Citigroup's Pandit Will Ax 50,000 Jobs

The financial services sector continues to contract. On top of the 23,000 jobs cut this year, Citi is now reporting an additional cut of 50,000 jobs, or 14% of its workforce.

The financial services sector continues to contract.  On top of the 23,000 jobs cut this year, Citi is now reporting an additional cut of 50,000 jobs, or 14% of its workforce.

This comes from a town hall presentation posting on the Citi website.  I perused the presentation and found some other interesting nuggets.  Citi is working hard to reassure its employees and investors that it is getting its house in order.  Most of the presentation is dedicated to how it is restoring its Tier 1 Capital levels, maintainint liquidity, and keeping up earnings levels.  Page 9 compares Citi's Tier 1 capital ratio to several of its competitors and makes the case that its level, at 10.4% if higher than Bank of America and Wells Fargo.  The Tier 1 Capital ratio compares how much core capital the comany has on hand to its risk weighted assets.  Banks are required to have a Tier 1 ratio of 4% in the United States.

Page 12 shows that Citi has $.63 of liquidity for every $1 in assets (mostly loans).  Is that good?  Wells Fargo has the best liquidity, covering $.83 of  every $1 in assets.  UBS is on the low end, only covering $.4 for ever dollar in assets.

Page 13 is very interesting.  It makes the case that Citi has shown stable revenue, at least according to their accounting system.  On the page, they list their revenue calculation and then the GAAP revenue.  GAAP revenue is the standardized way for reporting revenue.  According to GAAP, Citi's revenue has dropped dramatically over the last four quarters.  Why the difference?  I probled a bit further and came to page 27 of Citi's Third Quarter Earnings Release.  There you can see the difference.  In the Citi calculation, they back out the losses from marking down sub-prime related exposure, auction rates securities, Alt-A mortgages, and other junk.  The GAAP calculation includes these losses.  Now, there is a lot of discussion about whether mark to market accounting is fair, but it is the way we account for things.  It doesn't seem right that Citi can count their gains on securities but not count their losses.  Someday, those securities may show a gain and then those would appear back in the revenue column.  But for now they should take the hit.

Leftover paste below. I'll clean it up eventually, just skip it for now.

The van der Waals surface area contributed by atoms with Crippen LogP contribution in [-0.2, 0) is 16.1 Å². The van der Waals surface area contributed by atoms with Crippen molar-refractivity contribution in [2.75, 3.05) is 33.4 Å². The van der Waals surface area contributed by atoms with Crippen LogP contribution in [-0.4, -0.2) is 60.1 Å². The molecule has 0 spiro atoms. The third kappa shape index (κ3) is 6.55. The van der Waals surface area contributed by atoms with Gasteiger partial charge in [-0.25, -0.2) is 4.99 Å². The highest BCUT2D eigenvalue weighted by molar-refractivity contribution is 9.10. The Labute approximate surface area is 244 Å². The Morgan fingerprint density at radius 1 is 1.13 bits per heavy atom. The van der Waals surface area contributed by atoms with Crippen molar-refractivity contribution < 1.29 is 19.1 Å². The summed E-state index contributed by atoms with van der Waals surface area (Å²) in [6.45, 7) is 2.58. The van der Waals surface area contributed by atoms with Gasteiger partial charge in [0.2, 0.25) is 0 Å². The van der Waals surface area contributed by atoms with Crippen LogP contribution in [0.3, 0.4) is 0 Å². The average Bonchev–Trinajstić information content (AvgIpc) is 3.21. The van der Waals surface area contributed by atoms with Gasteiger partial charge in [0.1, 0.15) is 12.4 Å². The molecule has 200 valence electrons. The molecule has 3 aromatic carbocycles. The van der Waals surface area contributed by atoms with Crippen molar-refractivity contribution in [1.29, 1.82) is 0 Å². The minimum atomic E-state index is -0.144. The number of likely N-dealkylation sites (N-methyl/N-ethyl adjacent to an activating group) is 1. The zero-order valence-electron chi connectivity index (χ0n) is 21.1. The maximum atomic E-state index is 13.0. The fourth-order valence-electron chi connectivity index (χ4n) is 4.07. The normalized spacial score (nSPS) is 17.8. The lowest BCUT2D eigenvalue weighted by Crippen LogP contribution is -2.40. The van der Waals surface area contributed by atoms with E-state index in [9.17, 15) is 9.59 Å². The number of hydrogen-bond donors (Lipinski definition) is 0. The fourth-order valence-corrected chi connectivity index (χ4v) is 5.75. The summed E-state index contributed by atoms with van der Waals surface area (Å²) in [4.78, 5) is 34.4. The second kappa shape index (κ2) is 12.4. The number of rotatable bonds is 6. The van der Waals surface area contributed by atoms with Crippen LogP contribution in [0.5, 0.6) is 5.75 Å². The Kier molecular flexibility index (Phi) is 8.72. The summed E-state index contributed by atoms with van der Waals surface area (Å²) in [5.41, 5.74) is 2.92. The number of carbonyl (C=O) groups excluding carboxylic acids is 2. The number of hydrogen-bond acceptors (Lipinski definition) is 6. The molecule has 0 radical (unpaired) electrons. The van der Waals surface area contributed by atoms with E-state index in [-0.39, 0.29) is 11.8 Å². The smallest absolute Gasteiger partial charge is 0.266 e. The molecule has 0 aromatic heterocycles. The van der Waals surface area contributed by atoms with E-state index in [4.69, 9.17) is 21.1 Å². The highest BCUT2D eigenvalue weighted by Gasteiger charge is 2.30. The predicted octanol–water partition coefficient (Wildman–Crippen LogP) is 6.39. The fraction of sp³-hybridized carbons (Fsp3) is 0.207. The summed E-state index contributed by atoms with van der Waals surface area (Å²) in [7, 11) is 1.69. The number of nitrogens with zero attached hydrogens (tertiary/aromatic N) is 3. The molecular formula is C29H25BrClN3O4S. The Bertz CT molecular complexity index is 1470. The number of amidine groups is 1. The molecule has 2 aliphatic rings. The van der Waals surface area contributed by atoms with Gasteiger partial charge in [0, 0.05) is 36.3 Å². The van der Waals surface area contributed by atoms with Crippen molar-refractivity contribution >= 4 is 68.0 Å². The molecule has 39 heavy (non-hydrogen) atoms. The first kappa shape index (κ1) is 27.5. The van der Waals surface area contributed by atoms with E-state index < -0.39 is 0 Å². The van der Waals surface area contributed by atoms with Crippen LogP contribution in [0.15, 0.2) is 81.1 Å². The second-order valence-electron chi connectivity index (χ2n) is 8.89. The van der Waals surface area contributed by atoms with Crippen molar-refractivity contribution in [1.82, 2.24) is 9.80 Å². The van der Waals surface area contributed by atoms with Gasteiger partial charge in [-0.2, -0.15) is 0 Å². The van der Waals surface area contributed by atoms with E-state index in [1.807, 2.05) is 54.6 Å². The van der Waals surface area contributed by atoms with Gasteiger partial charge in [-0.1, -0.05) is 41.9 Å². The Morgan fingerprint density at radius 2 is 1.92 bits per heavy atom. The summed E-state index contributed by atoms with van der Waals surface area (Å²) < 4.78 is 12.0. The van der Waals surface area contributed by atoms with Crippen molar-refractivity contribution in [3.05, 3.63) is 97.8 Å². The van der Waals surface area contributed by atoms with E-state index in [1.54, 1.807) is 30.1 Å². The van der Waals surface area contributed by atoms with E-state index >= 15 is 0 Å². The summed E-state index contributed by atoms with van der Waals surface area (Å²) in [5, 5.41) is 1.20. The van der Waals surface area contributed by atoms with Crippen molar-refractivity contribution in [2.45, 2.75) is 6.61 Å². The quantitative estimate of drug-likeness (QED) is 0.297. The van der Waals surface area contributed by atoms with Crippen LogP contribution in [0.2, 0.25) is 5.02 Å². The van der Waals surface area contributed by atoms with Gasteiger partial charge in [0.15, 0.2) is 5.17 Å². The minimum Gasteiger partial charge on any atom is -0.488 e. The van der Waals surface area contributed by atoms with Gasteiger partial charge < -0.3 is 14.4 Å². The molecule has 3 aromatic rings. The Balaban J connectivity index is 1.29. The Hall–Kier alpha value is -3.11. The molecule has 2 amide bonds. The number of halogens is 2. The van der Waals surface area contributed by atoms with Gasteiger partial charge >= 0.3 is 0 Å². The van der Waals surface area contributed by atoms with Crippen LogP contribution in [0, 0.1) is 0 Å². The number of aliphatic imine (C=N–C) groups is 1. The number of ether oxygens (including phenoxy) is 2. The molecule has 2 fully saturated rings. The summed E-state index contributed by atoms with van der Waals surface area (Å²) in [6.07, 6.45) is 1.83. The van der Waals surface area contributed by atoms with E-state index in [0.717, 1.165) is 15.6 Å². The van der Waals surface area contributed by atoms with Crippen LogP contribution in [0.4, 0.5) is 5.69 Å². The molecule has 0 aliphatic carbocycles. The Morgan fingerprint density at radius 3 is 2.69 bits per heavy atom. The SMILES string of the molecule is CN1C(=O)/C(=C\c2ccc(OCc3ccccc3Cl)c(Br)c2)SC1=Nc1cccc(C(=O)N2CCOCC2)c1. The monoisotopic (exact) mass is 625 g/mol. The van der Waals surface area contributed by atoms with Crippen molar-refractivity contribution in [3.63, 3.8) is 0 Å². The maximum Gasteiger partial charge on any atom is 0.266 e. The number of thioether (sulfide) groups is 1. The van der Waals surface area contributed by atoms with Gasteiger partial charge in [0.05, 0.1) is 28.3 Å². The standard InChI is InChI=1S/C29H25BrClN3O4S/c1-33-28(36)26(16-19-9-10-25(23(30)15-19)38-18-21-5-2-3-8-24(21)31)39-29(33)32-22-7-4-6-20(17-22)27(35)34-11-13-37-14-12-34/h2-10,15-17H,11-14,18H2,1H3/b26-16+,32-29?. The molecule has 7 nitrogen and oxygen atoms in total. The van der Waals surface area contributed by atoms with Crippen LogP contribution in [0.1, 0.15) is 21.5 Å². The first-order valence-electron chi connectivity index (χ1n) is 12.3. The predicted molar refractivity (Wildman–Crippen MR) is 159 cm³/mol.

And this is the fundamental question about Citi and the other banks.  Will the banks, Citi included, have to continue to take write-downs as the recession deepends and more people lose their homes?  Citi (and ever other bank) still have hundreds of billions of loans on their balance sheets with little room for error.  How many times can the banks go to investors and the public looking for additional capital?

As we've written before, the banks are entering a new era in which capital, deposits, and profit will be harder to achieve.  The exotic financing schemes that jacked their bottom-lines are gone.  

The layoffs are a sign of banks right-sizing for a future in which they are the means to an end (financing other businesses) as opposed to being an end unto themselves. 

Sam Cass
Sam Cass: Sam Cass, MBA, JD, University of Texas at Austin. Always a fan of Leonardo Da Vinci.

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